• Chekhov's Gun: Ragnell is first presented in this way, during Greil's battle with the Black Knight.
  • A Child Shall Lead Them: The Empire of Begnion is ruled by the 10-year-old Empress Sanaki.
  • Child Soldiers: Rolf, Mist, Tormod, and Sothe are at most in their middle teens, but they still fight with the rest of your army. Rolf's support conversation with Mist discusses this, as Mist notes that Rolf is starting to become too comfortable with killing.
  • Crutch Character:
    • Titania is the closest the game has to a classic Crutch Character, but in a subversion, she has decent enough growths to remain feasible throughout the entire game.
    • Shinon starts out looking like a straight Crutch Character, then becomes unavailable until roughly two-thirds of the way through the game, by which time he Can't Catch Up.
  • Cutscene Power to the Max: Lethe and Mordecai blow past half a dozen Daein mooks in a scripted sequence, instantly killing them in a Big Damn Heroes moment. It's likely that they could have fought all of them anyways and this shorthand method was used to save time.
  • The Darkness Before Death: If Nephenee is killed, the following are her dying words:
    (As an allied NPC): Everything's... so dark... I... don't want to...
    (As a member of the player's army): The world... It grows... so... dark...
  • Damsel in Distress:
    • Elincia when she's first discovered unconscious on the side of the road in Crimea. Lampshaded by the more cynical members of Greil's Mercenaries that Ike and Greil can't resist saving a helpless woman.
    • An unusual variant in that Leanne is incapacitated for all of Chapter 17, but unlike previous installments where she's a stationary NPC to protect, Ike insists on carrying him for parts 3 and 4, basically hampering his stats by using Rescue on her and not being able to put her down or give her to anyone else.
  • Developers' Foresight:
    • Greil's combat animation looks a bit... weird... compared to Ike's or Boyd's in the prologue of Path of Radiance; his sword-arm looks rather stiff, and his backhanded swing doesn't look very forceful compared to Ike's and Boyd's fore-handed swings. Not only was Greil deliberately holding back during that fight, but his sword-arm had been crippled so that he COULDN'T swing his training sword properly.
    • In the first arc of the game (rescue of Elincia and flight to Gallia), the pre- and post-chapter dialogue changes if any of the Greil Mercenaries have died, and Ike expresses concern at his ability to lead if enough of them get killed. To a lesser degree, the post-chapter dialogue in other chapters changes mildly depending on who was recruited/stays alive.
    • As per usual for a Fire Emblem game, various houses will have different dialogue depending on who you send there. In one early example in Path of Radiance, the members of a racist Crimean town will give you goodies if you have a Beorc visit, but shoo away any Laguz.
  • Disc-One Nuke: Downplayed in a few examples.
    • Titania starts off as the traditional Crutch Character Paladin but her growths and bases still make her one of the most useful characters in the game.
    • Lethe and Mordecai, your first Laguz, also join as pseudo-prepromotes at the start of the second story arc and are quite powerful compared to the Mooks there, but eventually enemies will be able to keep pace with them.
    • Stefan joins as a Level 7 Swordmaster with Astra in the middle of the game- he can solo several maps by himself for a while, and though he remains useful, his low Luck can eventually become a liability against high-crit enemies.
  • Disc-One Final Dungeon: When Ike's army assaults the capital of Daein, everyone treats it like the final battle and anticipates facing Ashnard. Nope, he and his most elite troops already left it, and instead you face Ena instead.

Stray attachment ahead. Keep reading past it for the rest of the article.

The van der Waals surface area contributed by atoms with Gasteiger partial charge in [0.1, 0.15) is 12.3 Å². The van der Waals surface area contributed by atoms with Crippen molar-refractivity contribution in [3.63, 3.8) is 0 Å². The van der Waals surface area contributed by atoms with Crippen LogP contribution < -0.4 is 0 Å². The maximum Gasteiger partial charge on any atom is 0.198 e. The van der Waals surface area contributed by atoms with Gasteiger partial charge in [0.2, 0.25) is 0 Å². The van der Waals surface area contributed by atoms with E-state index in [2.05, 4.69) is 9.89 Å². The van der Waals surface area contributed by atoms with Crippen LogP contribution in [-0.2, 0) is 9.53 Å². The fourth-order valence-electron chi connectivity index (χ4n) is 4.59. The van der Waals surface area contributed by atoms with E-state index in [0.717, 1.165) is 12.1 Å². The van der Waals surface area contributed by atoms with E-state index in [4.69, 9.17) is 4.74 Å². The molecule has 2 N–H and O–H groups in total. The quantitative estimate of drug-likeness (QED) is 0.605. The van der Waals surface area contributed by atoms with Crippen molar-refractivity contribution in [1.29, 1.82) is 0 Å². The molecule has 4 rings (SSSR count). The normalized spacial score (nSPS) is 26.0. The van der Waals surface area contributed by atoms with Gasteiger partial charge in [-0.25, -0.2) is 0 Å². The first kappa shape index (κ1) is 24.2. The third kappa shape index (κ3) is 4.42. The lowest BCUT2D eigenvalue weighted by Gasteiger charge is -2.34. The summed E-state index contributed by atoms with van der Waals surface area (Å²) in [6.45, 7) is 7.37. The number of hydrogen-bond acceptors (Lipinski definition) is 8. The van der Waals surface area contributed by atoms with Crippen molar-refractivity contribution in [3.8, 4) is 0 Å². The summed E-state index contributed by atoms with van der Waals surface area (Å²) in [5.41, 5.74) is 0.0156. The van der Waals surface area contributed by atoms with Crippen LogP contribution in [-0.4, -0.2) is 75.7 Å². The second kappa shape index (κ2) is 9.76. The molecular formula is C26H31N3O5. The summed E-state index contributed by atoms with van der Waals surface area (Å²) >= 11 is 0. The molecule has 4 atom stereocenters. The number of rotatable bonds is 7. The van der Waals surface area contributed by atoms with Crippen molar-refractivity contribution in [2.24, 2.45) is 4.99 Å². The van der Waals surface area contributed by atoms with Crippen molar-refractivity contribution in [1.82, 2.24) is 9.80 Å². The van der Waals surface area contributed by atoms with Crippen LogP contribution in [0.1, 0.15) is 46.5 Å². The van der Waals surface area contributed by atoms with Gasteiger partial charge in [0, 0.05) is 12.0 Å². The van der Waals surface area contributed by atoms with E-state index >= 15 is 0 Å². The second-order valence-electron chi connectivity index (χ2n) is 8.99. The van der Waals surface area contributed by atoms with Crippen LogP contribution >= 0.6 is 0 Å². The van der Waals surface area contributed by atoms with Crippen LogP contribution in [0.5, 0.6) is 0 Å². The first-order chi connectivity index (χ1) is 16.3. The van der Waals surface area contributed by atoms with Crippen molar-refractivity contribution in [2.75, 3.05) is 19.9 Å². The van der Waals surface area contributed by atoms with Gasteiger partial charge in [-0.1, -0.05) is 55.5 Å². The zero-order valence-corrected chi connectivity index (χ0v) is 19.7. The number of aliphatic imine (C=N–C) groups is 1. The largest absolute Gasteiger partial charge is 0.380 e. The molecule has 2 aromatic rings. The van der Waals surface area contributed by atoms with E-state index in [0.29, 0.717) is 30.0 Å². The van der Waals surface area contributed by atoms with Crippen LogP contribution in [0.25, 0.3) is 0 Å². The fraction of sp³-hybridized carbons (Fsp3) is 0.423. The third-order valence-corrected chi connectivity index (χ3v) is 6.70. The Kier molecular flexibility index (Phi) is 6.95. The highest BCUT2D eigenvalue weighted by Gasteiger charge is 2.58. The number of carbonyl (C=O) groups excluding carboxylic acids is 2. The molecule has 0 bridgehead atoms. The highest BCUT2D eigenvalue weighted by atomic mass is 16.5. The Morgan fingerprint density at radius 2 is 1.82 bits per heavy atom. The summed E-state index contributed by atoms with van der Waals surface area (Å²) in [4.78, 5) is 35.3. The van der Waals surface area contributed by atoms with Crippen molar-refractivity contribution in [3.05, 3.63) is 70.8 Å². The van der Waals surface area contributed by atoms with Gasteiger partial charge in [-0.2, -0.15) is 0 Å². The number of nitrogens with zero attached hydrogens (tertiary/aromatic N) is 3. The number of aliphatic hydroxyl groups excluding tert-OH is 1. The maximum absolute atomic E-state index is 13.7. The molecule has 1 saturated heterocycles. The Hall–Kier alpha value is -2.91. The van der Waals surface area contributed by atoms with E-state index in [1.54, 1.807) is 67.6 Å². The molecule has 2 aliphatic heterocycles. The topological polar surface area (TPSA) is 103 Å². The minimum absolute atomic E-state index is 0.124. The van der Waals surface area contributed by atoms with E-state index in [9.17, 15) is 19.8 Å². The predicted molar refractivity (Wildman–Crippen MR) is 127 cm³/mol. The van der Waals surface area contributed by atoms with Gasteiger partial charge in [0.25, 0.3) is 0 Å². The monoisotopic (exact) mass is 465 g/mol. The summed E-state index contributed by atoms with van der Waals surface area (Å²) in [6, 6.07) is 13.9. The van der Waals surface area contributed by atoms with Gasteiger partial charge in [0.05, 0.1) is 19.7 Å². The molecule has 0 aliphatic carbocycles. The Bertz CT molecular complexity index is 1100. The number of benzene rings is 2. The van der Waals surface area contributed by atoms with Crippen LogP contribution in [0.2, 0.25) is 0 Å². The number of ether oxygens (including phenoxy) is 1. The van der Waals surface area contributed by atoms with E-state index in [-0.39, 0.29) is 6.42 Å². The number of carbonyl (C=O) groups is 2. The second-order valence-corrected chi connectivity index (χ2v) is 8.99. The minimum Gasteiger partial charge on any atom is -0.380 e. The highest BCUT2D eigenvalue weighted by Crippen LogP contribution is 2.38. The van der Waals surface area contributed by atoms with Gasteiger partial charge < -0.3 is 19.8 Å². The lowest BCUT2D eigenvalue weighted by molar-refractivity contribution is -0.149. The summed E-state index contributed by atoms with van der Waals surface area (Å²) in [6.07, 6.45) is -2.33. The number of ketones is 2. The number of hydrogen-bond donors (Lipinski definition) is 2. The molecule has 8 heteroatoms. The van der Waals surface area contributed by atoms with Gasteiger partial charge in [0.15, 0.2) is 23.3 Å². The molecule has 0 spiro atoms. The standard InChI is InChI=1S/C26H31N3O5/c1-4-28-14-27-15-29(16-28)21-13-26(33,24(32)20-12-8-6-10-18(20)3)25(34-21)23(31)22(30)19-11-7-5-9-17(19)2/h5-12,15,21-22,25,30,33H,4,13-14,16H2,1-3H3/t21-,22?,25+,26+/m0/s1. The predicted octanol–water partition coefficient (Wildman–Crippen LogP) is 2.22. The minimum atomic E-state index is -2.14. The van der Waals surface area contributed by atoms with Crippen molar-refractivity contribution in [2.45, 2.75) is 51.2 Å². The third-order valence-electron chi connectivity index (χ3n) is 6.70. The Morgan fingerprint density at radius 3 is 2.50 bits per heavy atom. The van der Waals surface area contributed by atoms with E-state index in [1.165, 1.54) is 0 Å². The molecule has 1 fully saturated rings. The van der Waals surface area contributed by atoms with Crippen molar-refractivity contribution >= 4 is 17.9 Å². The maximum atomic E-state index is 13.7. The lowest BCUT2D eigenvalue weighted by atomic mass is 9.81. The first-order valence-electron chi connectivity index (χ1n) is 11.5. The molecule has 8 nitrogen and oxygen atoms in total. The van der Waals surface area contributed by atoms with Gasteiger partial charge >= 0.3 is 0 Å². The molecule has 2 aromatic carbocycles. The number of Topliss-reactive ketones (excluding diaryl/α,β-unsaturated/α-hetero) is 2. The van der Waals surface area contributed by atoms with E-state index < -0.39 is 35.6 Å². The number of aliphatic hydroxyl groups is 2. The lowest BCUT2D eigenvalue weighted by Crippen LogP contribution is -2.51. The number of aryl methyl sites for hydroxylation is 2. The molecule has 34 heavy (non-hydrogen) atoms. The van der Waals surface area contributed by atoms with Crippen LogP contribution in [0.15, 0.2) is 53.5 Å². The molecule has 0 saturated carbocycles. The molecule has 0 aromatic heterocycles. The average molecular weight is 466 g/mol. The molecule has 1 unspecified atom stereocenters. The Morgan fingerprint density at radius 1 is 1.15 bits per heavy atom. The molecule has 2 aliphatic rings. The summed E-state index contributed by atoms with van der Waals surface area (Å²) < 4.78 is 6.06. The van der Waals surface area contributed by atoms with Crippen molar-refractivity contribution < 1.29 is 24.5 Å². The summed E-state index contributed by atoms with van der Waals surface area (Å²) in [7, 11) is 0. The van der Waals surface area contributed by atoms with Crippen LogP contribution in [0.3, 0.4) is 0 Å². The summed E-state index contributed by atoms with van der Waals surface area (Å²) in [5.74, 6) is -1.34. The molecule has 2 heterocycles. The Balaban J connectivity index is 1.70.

• Does This Remind You of Anything?: More blatant Fantastic Racism between Beorc and Laguz aside, the Branded are people born of both races who are hated and shunned by Beorc and Laguz alike for the "crime" of being born, evoking the unfortunate stigma that people of mixed race can face in the real world.
  • Do Well, but Not Perfect: If you want to get the Bonus EXP for not killing any of the enemy Laguz in Chapter 15 ("The Feral Frontier"), you'll need to have leveled up your fliers and mages well enough that they can withstand the attacks of the enemy Laguz, but not so well that they kill the enemy Laguz in one or two retaliatory attacks.
  • Drama-Preserving Handicap: The four parts of Chapter 17 are the last chances Ike has to gain experience before he promotes mandatorily. It's likely that any given Ike is already quite strong by that point, so the game handicaps him by encumbering him with an unconscious Leanne (as if he Rescued her and can't put her down) for last two harder parts.
  • The Dreaded: The Four Riders of Daein, plus Ashnard himself. Actually Gameplay and Story Integration as each one you fight has the skill Daunt, lowering the Hit and Critical chance of your units to reflect their fear.
  • Dub-Induced Plot Hole:
    • During the English version of Ike and Soren's A support, Soren says that Greil was involved in his rescue. This is clearly not the case in the version of the events retold in the special scene in Radiant Dawn, nor was it ever mentioned to be the case in the original Japanese.
    • In an unintentional swap of keywords, Rolf tells Tauroneo in their C support that his mom died and dad left his family. While this is already confusing because Boyd mentions his dad dying earlier (in an early info conversation), it's made clear in Radiant Dawn that Rolf's mom is alive and was the one who left the family while their dad was dying. In the original Japanese, Rolf's retelling of the events match up with the rest of the games.
  • Duel Boss: The Black Knight is fought on his own, seperate part of a level, and only Ike gets to battle him. You can get Mist to help you by healing Ike, but she can't even scratch Black Knight thanks to his blessed armor.